Saint Roch

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Saint Roch

Saint Roch, also known as Saint Rocco, is the patron saint of dog lovers, dogs, knee problems, and pestilence. He is often petitioned by those suffering from plague and similarly deadly infectious diseases, as well as those with knee and leg injuries. His feast day is August 16.

Roch was born in 1295 to a mother who had been barren, but who conceived him after praying to the Virgin Mary. He was born with a birthmark on his chest in the form of a cross and was considered pious from a young age. Upon the death of his parents he gave away his worldly goods, rejected the governship of Montpellier, France, and became a pilgrim. He worked among plague victims in Rome, producing miraculous healings with prayer. He worked tireless among the ill until he himself was stricken. He then retired to a forest where his wounds were licked and healed by a dog who also provided him bread. The owner of the dog eventually became Saint Roch's student. Upon returning home, Roch was thrown into prison by his uncle, where he died in 1327. After his death an angel appeared and placed under his head a golden tablet which stated that those who prayed to Saint Roch would be safe from pestilence. During the epidemic of the Black Death, Saint Roch firmly took his place as a protector from pestilence and he was canonized in 1427.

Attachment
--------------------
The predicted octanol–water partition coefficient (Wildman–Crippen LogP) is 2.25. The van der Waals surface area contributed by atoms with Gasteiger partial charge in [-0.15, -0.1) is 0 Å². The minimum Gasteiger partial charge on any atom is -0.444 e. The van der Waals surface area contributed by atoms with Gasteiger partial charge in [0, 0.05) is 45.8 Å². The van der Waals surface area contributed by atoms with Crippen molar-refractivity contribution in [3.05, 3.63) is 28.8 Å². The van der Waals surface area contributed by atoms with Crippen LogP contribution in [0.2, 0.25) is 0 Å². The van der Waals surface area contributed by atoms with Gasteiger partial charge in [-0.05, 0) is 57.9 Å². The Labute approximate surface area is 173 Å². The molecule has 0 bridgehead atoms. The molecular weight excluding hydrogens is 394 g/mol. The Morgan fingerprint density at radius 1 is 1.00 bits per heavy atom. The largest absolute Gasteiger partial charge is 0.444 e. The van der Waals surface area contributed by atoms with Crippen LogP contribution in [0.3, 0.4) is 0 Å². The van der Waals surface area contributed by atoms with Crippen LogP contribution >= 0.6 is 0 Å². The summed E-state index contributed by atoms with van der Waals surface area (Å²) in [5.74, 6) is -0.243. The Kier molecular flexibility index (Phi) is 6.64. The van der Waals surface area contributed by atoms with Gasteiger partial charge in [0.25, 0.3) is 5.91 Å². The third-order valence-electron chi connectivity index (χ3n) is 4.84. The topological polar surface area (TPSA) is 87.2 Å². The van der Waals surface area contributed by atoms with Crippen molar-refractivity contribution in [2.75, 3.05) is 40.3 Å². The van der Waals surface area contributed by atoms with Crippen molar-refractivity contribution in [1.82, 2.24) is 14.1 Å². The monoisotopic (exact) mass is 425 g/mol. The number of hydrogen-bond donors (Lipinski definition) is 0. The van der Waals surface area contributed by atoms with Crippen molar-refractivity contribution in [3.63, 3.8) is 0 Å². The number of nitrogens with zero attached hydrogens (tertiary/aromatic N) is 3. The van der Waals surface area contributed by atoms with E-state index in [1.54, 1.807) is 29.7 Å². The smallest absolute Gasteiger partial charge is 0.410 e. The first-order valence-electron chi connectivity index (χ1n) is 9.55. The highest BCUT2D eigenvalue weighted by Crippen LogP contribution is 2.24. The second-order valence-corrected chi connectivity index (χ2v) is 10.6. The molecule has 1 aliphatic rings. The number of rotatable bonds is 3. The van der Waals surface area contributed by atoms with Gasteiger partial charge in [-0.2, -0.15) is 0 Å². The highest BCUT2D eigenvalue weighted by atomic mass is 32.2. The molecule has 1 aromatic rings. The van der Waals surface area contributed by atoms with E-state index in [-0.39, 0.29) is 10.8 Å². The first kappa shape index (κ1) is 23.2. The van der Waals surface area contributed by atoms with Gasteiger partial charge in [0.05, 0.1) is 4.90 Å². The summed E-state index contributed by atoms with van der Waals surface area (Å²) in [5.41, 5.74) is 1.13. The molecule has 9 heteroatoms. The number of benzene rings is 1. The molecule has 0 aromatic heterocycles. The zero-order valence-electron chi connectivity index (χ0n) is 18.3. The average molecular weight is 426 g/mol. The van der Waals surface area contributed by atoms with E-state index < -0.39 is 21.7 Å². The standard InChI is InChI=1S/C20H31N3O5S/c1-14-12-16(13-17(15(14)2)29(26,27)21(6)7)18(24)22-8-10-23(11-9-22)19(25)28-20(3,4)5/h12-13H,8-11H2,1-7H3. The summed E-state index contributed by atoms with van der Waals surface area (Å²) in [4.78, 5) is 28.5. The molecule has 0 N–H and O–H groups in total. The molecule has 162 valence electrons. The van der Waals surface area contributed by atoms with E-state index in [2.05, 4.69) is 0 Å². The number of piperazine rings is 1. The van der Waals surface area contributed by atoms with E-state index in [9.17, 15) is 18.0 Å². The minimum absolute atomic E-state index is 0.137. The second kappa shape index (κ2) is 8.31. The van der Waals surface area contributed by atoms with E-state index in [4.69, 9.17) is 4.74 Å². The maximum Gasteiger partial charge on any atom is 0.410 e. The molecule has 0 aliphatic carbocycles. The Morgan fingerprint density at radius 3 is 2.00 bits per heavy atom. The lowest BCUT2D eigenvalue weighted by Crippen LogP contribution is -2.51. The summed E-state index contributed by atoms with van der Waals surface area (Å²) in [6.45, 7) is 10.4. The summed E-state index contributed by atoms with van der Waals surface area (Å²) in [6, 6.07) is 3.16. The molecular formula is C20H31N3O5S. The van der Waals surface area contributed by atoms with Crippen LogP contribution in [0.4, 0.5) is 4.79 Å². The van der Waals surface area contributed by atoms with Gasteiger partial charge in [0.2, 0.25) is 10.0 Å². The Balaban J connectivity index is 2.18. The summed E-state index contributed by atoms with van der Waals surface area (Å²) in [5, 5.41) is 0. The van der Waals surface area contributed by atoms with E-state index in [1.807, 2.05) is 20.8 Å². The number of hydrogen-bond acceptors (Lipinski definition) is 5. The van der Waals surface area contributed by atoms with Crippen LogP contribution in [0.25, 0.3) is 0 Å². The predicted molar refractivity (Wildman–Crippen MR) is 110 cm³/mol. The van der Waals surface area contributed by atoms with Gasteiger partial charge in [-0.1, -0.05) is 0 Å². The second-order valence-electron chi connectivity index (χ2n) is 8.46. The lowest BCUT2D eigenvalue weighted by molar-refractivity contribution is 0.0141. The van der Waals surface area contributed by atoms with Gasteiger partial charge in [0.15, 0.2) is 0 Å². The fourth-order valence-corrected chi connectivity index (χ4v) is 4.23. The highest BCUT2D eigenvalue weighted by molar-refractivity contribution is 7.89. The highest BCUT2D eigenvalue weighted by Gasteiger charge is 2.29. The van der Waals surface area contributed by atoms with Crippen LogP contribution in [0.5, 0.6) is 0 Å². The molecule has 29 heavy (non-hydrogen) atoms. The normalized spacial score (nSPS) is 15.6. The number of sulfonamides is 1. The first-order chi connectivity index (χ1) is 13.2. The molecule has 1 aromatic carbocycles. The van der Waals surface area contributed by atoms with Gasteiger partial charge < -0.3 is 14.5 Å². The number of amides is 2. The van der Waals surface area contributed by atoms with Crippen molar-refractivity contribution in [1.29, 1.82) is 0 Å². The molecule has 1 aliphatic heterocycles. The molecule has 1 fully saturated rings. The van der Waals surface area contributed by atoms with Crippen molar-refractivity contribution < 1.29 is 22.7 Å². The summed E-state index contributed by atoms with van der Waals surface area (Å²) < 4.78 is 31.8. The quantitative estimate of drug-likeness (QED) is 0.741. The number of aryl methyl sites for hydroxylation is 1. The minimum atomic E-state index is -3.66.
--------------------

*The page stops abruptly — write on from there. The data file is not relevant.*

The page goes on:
In his iconography, Saint Roch is depicted as a pilgrim traveller with a staff, displaying his infected leg, and accompanied by the faithful dog who licked his pestilential sores.

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